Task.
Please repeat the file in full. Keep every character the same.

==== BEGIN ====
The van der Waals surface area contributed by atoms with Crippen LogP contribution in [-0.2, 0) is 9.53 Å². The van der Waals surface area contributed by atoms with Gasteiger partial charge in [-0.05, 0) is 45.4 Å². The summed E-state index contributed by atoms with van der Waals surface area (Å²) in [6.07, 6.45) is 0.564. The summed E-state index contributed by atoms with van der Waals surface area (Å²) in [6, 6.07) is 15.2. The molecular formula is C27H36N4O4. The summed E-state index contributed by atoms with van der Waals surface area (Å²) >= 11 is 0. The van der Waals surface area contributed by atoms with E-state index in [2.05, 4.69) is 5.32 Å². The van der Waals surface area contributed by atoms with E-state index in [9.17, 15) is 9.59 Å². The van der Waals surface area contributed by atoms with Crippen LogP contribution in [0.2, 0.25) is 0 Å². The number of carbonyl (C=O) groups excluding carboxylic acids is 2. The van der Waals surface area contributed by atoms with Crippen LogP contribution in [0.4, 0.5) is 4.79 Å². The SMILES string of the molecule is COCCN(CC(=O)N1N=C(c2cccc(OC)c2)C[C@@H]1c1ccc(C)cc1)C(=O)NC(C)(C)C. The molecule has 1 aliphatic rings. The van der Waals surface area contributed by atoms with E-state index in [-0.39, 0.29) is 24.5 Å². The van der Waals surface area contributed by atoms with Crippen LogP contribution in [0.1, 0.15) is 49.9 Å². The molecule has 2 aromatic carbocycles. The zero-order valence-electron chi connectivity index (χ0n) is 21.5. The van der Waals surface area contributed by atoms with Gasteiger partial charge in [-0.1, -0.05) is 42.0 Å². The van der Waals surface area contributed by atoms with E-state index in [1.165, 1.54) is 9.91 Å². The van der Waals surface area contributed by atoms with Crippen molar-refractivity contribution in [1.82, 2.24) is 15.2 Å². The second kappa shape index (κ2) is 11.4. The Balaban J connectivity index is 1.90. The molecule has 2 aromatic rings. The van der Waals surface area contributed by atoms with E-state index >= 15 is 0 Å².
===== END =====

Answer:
The van der Waals surface area contributed by atoms with Crippen LogP contribution in [-0.2, 0) is 9.53 Å². The van der Waals surface area contributed by atoms with Gasteiger partial charge in [-0.05, 0) is 45.4 Å². The summed E-state index contributed by atoms with van der Waals surface area (Å²) in [6.07, 6.45) is 0.564. The summed E-state index contributed by atoms with van der Waals surface area (Å²) in [6, 6.07) is 15.2. The molecular formula is C27H36N4O4. The summed E-state index contributed by atoms with van der Waals surface area (Å²) >= 11 is 0. The van der Waals surface area contributed by atoms with E-state index in [2.05, 4.69) is 5.32 Å². The van der Waals surface area contributed by atoms with E-state index in [9.17, 15) is 9.59 Å². The van der Waals surface area contributed by atoms with Crippen LogP contribution in [0.2, 0.25) is 0 Å². The number of carbonyl (C=O) groups excluding carboxylic acids is 2. The van der Waals surface area contributed by atoms with Crippen LogP contribution in [0.4, 0.5) is 4.79 Å². The SMILES string of the molecule is COCCN(CC(=O)N1N=C(c2cccc(OC)c2)C[C@@H]1c1ccc(C)cc1)C(=O)NC(C)(C)C. The molecule has 1 aliphatic rings. The van der Waals surface area contributed by atoms with E-state index in [-0.39, 0.29) is 24.5 Å². The van der Waals surface area contributed by atoms with Crippen LogP contribution in [0.1, 0.15) is 49.9 Å². The molecule has 2 aromatic carbocycles. The zero-order valence-electron chi connectivity index (χ0n) is 21.5. The van der Waals surface area contributed by atoms with Gasteiger partial charge in [-0.1, -0.05) is 42.0 Å². The van der Waals surface area contributed by atoms with E-state index in [1.165, 1.54) is 9.91 Å². The van der Waals surface area contributed by atoms with Crippen molar-refractivity contribution in [1.82, 2.24) is 15.2 Å². The second kappa shape index (κ2) is 11.4. The Balaban J connectivity index is 1.90. The molecule has 2 aromatic rings. The van der Waals surface area contributed by atoms with E-state index >= 15 is 0 Å².